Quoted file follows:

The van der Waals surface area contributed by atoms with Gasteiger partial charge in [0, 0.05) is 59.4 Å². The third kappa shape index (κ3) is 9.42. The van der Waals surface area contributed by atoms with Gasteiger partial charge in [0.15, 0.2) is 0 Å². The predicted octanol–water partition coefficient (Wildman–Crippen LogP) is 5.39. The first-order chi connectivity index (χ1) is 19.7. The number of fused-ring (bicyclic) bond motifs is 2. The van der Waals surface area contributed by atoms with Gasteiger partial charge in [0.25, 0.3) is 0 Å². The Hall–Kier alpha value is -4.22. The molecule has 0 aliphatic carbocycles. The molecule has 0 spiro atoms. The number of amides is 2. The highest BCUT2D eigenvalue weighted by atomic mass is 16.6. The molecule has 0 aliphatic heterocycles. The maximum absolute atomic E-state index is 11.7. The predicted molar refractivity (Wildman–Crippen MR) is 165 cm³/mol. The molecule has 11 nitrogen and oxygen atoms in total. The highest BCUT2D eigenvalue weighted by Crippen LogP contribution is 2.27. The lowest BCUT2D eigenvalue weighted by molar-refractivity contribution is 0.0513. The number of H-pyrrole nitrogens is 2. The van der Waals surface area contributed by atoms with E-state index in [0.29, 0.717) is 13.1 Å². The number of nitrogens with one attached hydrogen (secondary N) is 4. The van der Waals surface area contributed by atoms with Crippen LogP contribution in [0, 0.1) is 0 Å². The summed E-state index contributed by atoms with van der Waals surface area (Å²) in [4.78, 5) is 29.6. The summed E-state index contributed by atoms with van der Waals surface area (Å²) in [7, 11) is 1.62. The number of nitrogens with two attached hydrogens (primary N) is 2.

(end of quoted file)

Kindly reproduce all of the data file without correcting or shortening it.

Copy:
The van der Waals surface area contributed by atoms with Gasteiger partial charge in [0, 0.05) is 59.4 Å². The third kappa shape index (κ3) is 9.42. The van der Waals surface area contributed by atoms with Gasteiger partial charge in [0.15, 0.2) is 0 Å². The predicted octanol–water partition coefficient (Wildman–Crippen LogP) is 5.39. The first-order chi connectivity index (χ1) is 19.7. The number of fused-ring (bicyclic) bond motifs is 2. The van der Waals surface area contributed by atoms with Gasteiger partial charge in [0.25, 0.3) is 0 Å². The Hall–Kier alpha value is -4.22. The molecule has 0 aliphatic carbocycles. The molecule has 0 spiro atoms. The number of amides is 2. The highest BCUT2D eigenvalue weighted by atomic mass is 16.6. The molecule has 0 aliphatic heterocycles. The maximum absolute atomic E-state index is 11.7. The predicted molar refractivity (Wildman–Crippen MR) is 165 cm³/mol. The molecule has 11 nitrogen and oxygen atoms in total. The highest BCUT2D eigenvalue weighted by Crippen LogP contribution is 2.27. The lowest BCUT2D eigenvalue weighted by molar-refractivity contribution is 0.0513. The number of H-pyrrole nitrogens is 2. The van der Waals surface area contributed by atoms with E-state index in [0.29, 0.717) is 13.1 Å². The number of nitrogens with one attached hydrogen (secondary N) is 4. The van der Waals surface area contributed by atoms with Crippen LogP contribution in [0, 0.1) is 0 Å². The summed E-state index contributed by atoms with van der Waals surface area (Å²) in [4.78, 5) is 29.6. The summed E-state index contributed by atoms with van der Waals surface area (Å²) in [7, 11) is 1.62. The number of nitrogens with two attached hydrogens (primary N) is 2.